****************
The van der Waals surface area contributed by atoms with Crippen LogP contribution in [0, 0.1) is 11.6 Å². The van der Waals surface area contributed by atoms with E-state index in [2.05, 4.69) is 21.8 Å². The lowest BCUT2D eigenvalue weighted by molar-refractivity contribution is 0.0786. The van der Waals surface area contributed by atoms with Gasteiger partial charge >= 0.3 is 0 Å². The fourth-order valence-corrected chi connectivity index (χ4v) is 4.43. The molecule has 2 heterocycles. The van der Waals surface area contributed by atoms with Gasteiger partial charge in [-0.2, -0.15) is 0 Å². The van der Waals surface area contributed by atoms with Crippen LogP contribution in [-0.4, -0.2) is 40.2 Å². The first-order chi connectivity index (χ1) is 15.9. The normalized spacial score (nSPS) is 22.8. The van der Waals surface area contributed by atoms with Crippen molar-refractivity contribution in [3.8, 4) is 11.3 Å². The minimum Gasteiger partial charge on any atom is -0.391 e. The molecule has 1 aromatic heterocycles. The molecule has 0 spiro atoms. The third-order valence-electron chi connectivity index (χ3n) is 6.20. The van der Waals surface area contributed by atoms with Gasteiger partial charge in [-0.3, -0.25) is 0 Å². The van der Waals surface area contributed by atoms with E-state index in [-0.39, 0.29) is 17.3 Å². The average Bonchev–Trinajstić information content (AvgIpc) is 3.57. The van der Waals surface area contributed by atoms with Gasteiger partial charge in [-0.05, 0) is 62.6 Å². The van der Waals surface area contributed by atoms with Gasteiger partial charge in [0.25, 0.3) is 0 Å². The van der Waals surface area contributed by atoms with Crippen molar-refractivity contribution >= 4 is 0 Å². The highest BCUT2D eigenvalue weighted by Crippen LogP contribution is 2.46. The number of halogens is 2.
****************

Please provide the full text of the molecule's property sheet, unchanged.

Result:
The van der Waals surface area contributed by atoms with Crippen LogP contribution in [0, 0.1) is 11.6 Å². The van der Waals surface area contributed by atoms with E-state index in [2.05, 4.69) is 21.8 Å². The lowest BCUT2D eigenvalue weighted by molar-refractivity contribution is 0.0786. The van der Waals surface area contributed by atoms with Gasteiger partial charge >= 0.3 is 0 Å². The fourth-order valence-corrected chi connectivity index (χ4v) is 4.43. The molecule has 2 heterocycles. The van der Waals surface area contributed by atoms with Gasteiger partial charge in [-0.2, -0.15) is 0 Å². The van der Waals surface area contributed by atoms with Crippen LogP contribution in [-0.4, -0.2) is 40.2 Å². The first-order chi connectivity index (χ1) is 15.9. The normalized spacial score (nSPS) is 22.8. The van der Waals surface area contributed by atoms with Crippen molar-refractivity contribution in [3.8, 4) is 11.3 Å². The minimum Gasteiger partial charge on any atom is -0.391 e. The molecule has 1 aromatic heterocycles. The molecule has 0 spiro atoms. The third-order valence-electron chi connectivity index (χ3n) is 6.20. The van der Waals surface area contributed by atoms with Gasteiger partial charge in [-0.3, -0.25) is 0 Å². The van der Waals surface area contributed by atoms with E-state index in [-0.39, 0.29) is 17.3 Å². The average Bonchev–Trinajstić information content (AvgIpc) is 3.57. The van der Waals surface area contributed by atoms with Gasteiger partial charge in [-0.05, 0) is 62.6 Å². The van der Waals surface area contributed by atoms with Gasteiger partial charge in [0.25, 0.3) is 0 Å². The van der Waals surface area contributed by atoms with Crippen molar-refractivity contribution >= 4 is 0 Å². The highest BCUT2D eigenvalue weighted by Crippen LogP contribution is 2.46. The number of halogens is 2.